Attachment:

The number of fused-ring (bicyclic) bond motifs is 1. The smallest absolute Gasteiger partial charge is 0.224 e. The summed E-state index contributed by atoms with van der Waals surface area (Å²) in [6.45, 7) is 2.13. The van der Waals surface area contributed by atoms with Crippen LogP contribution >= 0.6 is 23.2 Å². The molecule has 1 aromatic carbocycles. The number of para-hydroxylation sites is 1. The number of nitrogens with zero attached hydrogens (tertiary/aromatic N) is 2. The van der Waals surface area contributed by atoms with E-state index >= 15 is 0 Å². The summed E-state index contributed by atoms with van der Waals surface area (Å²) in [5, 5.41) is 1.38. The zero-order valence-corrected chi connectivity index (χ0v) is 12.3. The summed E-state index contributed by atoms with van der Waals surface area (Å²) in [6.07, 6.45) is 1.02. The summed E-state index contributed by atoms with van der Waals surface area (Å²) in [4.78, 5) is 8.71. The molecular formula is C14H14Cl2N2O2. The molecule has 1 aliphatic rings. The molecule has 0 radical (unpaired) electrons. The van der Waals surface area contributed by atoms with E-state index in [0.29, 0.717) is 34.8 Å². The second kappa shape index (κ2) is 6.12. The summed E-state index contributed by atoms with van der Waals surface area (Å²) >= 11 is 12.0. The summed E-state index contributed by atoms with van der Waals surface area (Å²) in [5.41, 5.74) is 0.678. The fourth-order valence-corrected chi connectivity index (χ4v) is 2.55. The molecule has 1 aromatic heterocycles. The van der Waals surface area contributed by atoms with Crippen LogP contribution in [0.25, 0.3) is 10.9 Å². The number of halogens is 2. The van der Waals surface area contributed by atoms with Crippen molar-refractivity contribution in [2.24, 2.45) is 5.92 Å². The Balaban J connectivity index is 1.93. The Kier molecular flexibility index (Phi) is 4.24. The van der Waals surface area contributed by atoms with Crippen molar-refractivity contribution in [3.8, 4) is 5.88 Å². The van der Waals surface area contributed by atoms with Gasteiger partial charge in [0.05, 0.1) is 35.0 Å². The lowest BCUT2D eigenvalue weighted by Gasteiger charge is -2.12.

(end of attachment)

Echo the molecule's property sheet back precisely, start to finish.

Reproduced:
The number of fused-ring (bicyclic) bond motifs is 1. The smallest absolute Gasteiger partial charge is 0.224 e. The summed E-state index contributed by atoms with van der Waals surface area (Å²) in [6.45, 7) is 2.13. The van der Waals surface area contributed by atoms with Crippen LogP contribution >= 0.6 is 23.2 Å². The molecule has 1 aromatic carbocycles. The number of para-hydroxylation sites is 1. The number of nitrogens with zero attached hydrogens (tertiary/aromatic N) is 2. The van der Waals surface area contributed by atoms with E-state index >= 15 is 0 Å². The summed E-state index contributed by atoms with van der Waals surface area (Å²) in [5, 5.41) is 1.38. The zero-order valence-corrected chi connectivity index (χ0v) is 12.3. The summed E-state index contributed by atoms with van der Waals surface area (Å²) in [6.07, 6.45) is 1.02. The summed E-state index contributed by atoms with van der Waals surface area (Å²) in [4.78, 5) is 8.71. The molecular formula is C14H14Cl2N2O2. The molecule has 1 aliphatic rings. The molecule has 0 radical (unpaired) electrons. The van der Waals surface area contributed by atoms with E-state index in [0.29, 0.717) is 34.8 Å². The second kappa shape index (κ2) is 6.12. The summed E-state index contributed by atoms with van der Waals surface area (Å²) >= 11 is 12.0. The summed E-state index contributed by atoms with van der Waals surface area (Å²) in [5.41, 5.74) is 0.678. The fourth-order valence-corrected chi connectivity index (χ4v) is 2.55. The molecule has 1 aromatic heterocycles. The van der Waals surface area contributed by atoms with Crippen LogP contribution in [0.25, 0.3) is 10.9 Å². The number of halogens is 2. The van der Waals surface area contributed by atoms with Crippen molar-refractivity contribution in [2.24, 2.45) is 5.92 Å². The Balaban J connectivity index is 1.93. The Kier molecular flexibility index (Phi) is 4.24. The van der Waals surface area contributed by atoms with Crippen molar-refractivity contribution in [3.8, 4) is 5.88 Å². The van der Waals surface area contributed by atoms with Gasteiger partial charge in [0.05, 0.1) is 35.0 Å². The lowest BCUT2D eigenvalue weighted by Gasteiger charge is -2.12.